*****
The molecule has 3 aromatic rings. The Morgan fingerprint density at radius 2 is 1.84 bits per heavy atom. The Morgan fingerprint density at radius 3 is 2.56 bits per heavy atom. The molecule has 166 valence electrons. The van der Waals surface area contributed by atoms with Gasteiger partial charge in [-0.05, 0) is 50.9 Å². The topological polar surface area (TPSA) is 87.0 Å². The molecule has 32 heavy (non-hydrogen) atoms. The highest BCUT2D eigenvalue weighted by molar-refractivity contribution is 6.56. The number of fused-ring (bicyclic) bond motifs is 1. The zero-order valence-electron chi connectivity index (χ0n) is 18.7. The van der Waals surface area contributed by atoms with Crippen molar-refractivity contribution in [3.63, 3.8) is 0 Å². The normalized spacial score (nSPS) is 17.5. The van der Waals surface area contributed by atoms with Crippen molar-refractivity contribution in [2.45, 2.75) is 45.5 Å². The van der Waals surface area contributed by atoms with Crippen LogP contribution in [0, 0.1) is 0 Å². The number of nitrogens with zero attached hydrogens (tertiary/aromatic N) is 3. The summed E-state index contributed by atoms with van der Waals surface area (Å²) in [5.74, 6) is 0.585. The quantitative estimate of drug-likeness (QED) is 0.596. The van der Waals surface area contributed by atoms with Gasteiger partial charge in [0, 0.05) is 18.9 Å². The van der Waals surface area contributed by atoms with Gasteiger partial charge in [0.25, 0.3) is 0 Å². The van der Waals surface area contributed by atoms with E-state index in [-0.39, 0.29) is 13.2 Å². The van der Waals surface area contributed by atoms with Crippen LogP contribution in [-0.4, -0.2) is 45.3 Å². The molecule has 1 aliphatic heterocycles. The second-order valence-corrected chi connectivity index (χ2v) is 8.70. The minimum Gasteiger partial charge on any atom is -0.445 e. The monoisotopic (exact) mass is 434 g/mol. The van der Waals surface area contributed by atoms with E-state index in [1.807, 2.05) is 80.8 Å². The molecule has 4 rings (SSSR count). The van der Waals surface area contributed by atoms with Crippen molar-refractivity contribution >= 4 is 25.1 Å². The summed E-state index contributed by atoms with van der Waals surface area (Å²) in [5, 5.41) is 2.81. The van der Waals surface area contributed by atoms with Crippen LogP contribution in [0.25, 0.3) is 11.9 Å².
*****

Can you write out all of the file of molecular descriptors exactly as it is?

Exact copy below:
The molecule has 3 aromatic rings. The Morgan fingerprint density at radius 2 is 1.84 bits per heavy atom. The Morgan fingerprint density at radius 3 is 2.56 bits per heavy atom. The molecule has 166 valence electrons. The van der Waals surface area contributed by atoms with Gasteiger partial charge in [-0.05, 0) is 50.9 Å². The topological polar surface area (TPSA) is 87.0 Å². The molecule has 32 heavy (non-hydrogen) atoms. The highest BCUT2D eigenvalue weighted by molar-refractivity contribution is 6.56. The number of fused-ring (bicyclic) bond motifs is 1. The zero-order valence-electron chi connectivity index (χ0n) is 18.7. The van der Waals surface area contributed by atoms with Crippen molar-refractivity contribution in [3.63, 3.8) is 0 Å². The normalized spacial score (nSPS) is 17.5. The van der Waals surface area contributed by atoms with Crippen molar-refractivity contribution in [2.45, 2.75) is 45.5 Å². The van der Waals surface area contributed by atoms with Crippen LogP contribution in [0, 0.1) is 0 Å². The number of nitrogens with zero attached hydrogens (tertiary/aromatic N) is 3. The summed E-state index contributed by atoms with van der Waals surface area (Å²) in [5.74, 6) is 0.585. The quantitative estimate of drug-likeness (QED) is 0.596. The van der Waals surface area contributed by atoms with Gasteiger partial charge in [0, 0.05) is 18.9 Å². The van der Waals surface area contributed by atoms with Gasteiger partial charge in [0.25, 0.3) is 0 Å². The van der Waals surface area contributed by atoms with E-state index in [-0.39, 0.29) is 13.2 Å². The van der Waals surface area contributed by atoms with Crippen LogP contribution in [-0.4, -0.2) is 45.3 Å². The molecule has 1 aliphatic heterocycles. The second-order valence-corrected chi connectivity index (χ2v) is 8.70. The minimum Gasteiger partial charge on any atom is -0.445 e. The monoisotopic (exact) mass is 434 g/mol. The van der Waals surface area contributed by atoms with E-state index in [1.807, 2.05) is 80.8 Å². The molecule has 4 rings (SSSR count). The van der Waals surface area contributed by atoms with Crippen molar-refractivity contribution >= 4 is 25.1 Å². The summed E-state index contributed by atoms with van der Waals surface area (Å²) in [5, 5.41) is 2.81. The van der Waals surface area contributed by atoms with Crippen LogP contribution in [0.25, 0.3) is 11.9 Å².